Masayuki Takahashi, Professor Emeritus at the University of Tokyo

Masayuki Takahashi, Professor Emeritus at the University of Tokyo

Preserving Japan’s fish-based diet for the future

The forum continued with a presentation by Masayuki Takahashi, Professor Emeritus at the University of Tokyo, who contributed to the first volume in the Human-Ocean Relations series.
 
Dr. Takahashi pointed out that “when considering the productivity of wild fish, current catches of just under 70 million tons are too large.” Meanwhile, the amount of fish consumed worldwide has continued to grow since the 1950s. While this demand was previously supported by only wild-caught fish, farmed fish have also become increasingly common. In 2014, the amount of farmed fish exceeded the amount caught in the wild.
 
In order to support the world’s continued demand for fish, Dr. Takahashi remarked that “the balance between wild-caught and farmed fish is important,” suggesting that “we should consider targets of 10% for wild fish and 90% for farm-raised fish.” Currently these levels are at nearly 50% each. “The challenge facing Japan is the creation of a system that also permits the consumption of naturally caught fish in order to preserve the country’s culture of enjoying a variety of wild fish into the future,” he pointed out.
Toshio Furota, Professor Emeritus at Toho University

Toshio Furota, Professor Emeritus at Toho University

Considering coastal ecosystems in terms of the hard clam

The next speaker was Toshio Furota, Professor Emeritus at Toho University and contributor of the article “Is the Hard Clam (Mercenaria mercenaria) a Savior Species for the Marine Industry or a Harmful Invasive Species?” which was published in the second volume of the Human-Ocean Relations series.
 
Since 2000, the distribution and density of the hard clam population has expanded at such a rapid pace around Tokyo that it has become the most common large bivalve in Tokyo Bay. This hard clam is a non-native species originating from the North American Atlantic Coast and is able to withstand harsh environments.
 
“There is a close relationship between Tokyo Bay’s environment and hard clams,” Dr. Furota pointed out. “The loss of tidal flats due to increased land reclamation and red tide have made the bay’s environment unsuitable for littleneck clams and surf shell, resulting in the establishment and growth of the hard clam population there,” he explained. “By adapting itself to live in a low-quality environment that had been left vacant by others, this species was able to secure a habitat for itself in the bay.” In other words, by making the area’s environment suitable for littleneck clams and other native species, the hard clams will subsequently be pushed out of the area.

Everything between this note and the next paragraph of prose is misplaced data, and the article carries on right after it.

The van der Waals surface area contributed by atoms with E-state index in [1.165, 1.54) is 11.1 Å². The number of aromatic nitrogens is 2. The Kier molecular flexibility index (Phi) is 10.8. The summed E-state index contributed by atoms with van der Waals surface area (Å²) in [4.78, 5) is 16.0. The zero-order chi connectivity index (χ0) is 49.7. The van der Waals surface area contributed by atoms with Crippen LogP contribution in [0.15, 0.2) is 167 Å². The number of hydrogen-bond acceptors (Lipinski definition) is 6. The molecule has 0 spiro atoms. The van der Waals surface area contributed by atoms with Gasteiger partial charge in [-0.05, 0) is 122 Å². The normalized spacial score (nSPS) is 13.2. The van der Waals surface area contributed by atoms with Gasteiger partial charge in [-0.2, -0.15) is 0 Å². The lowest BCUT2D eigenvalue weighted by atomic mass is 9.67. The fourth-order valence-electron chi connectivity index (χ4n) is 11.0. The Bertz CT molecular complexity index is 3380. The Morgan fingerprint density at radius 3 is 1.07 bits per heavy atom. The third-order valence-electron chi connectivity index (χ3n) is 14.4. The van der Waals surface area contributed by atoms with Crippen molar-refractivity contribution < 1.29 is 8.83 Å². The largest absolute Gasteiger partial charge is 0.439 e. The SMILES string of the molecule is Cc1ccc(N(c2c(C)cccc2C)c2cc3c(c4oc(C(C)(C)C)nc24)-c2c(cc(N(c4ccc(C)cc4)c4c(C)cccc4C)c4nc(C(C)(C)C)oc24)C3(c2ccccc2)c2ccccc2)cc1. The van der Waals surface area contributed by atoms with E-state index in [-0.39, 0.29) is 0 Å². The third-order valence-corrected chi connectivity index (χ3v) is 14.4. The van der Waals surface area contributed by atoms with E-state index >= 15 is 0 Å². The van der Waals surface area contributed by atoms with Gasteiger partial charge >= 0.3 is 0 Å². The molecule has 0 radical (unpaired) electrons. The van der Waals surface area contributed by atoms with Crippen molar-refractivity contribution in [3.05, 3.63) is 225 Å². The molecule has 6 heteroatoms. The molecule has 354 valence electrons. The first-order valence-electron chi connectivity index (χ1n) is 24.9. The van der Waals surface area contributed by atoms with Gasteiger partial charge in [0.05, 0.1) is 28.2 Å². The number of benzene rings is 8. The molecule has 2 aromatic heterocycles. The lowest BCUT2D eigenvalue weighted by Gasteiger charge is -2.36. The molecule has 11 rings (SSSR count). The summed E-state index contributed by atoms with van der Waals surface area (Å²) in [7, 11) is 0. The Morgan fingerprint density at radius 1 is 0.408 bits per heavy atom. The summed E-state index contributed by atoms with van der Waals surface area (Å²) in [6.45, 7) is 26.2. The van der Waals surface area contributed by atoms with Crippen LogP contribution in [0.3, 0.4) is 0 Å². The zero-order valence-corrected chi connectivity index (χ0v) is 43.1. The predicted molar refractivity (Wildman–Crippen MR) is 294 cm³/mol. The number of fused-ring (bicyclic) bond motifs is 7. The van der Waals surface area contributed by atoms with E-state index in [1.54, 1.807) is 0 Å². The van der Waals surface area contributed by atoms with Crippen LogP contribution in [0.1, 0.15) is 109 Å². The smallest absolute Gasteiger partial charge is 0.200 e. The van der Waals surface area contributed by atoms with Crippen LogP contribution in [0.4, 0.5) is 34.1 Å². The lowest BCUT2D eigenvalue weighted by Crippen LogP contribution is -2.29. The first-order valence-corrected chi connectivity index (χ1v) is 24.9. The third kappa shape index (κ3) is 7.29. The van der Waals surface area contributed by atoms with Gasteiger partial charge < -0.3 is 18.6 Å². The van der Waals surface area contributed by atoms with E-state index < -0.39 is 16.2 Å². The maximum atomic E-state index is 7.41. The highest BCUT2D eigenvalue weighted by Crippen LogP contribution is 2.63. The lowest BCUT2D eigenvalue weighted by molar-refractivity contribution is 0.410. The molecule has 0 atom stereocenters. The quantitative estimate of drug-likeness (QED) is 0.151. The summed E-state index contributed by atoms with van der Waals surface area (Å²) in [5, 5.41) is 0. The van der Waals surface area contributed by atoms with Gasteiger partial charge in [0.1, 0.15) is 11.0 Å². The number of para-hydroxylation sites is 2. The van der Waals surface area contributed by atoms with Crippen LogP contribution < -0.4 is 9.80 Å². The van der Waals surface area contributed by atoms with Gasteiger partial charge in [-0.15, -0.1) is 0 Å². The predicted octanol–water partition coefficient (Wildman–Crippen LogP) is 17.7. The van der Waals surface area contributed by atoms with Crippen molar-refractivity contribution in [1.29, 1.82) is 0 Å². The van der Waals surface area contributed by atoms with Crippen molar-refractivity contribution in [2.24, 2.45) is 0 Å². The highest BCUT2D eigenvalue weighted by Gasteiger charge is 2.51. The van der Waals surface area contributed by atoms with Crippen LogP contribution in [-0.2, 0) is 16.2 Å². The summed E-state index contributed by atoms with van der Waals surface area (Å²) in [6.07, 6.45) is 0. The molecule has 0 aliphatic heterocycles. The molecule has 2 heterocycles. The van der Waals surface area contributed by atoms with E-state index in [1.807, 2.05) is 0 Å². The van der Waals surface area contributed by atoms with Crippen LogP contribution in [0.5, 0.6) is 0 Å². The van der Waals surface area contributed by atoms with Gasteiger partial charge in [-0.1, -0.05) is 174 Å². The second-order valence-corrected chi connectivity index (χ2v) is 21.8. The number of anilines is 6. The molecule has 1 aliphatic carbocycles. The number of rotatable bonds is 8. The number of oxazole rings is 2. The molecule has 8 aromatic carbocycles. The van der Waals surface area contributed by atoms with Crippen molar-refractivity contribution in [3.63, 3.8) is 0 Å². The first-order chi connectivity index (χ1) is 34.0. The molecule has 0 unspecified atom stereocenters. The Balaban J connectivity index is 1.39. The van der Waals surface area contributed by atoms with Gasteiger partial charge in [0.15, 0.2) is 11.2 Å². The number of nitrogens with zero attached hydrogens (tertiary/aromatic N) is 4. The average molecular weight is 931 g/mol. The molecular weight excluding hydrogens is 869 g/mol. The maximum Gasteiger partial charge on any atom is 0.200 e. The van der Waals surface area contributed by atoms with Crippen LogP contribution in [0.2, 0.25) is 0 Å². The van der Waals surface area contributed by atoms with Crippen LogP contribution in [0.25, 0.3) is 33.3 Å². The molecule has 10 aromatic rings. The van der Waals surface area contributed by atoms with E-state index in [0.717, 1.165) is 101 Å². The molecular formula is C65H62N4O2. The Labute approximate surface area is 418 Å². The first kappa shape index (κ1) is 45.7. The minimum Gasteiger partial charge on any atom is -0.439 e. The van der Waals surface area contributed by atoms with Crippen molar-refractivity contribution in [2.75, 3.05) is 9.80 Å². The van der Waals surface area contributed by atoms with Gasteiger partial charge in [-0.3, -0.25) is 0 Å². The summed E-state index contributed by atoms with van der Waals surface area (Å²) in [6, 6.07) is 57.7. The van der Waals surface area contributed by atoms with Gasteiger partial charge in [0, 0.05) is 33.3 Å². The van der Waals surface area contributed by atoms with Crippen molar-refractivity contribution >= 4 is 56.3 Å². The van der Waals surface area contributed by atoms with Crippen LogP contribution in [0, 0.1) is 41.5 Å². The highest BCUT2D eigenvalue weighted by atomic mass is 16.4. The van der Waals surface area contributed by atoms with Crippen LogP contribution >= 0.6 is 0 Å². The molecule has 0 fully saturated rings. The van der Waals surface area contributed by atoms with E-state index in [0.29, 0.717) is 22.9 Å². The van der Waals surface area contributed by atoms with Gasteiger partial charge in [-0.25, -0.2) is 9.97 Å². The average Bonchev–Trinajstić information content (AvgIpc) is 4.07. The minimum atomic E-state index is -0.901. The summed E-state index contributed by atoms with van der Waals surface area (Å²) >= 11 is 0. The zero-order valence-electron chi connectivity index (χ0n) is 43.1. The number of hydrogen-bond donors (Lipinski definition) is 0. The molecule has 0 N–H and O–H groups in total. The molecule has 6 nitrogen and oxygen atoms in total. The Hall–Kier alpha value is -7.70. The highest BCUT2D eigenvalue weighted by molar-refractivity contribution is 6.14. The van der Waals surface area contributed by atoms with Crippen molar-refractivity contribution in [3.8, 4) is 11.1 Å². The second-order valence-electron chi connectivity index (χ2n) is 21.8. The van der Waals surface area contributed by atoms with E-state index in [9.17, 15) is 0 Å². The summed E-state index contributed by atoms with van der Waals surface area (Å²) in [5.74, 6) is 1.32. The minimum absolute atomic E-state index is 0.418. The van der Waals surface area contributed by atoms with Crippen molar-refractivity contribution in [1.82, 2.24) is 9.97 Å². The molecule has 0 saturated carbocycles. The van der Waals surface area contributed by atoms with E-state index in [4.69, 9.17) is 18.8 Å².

“In order to recover the original Edomae sense of taste, it is essential that we return the environment back to a stable state where littleneck clams and other native species can live,” Dr. Furota said. One method he proposed to achieve this goal is improving the bay’s environment while at the same time “actively utilizing the hard clam population by harvesting it, which will inevitably control the population.” He pointed out that these and other factors need to be taken into account to improve the conditions in Tokyo Bay.
Nobuyuki Yagi, Professor at the Graduate School of Agricultural and Life Sciences, the University of Tokyo

Nobuyuki Yagi, Professor at the Graduate School of Agricultural and Life Sciences, the University of Tokyo

A vision of marine conservation from the perspective of Human-Ocean Relations

The forum concluded with a presentation by Nobuyuki Yagi, Professor at the Graduate School of Agricultural and Life Sciences at the University of Tokyo, who contributed the article “Characteristics and Issues of Japanese-style Marine Protected Areas” for the second volume of the series.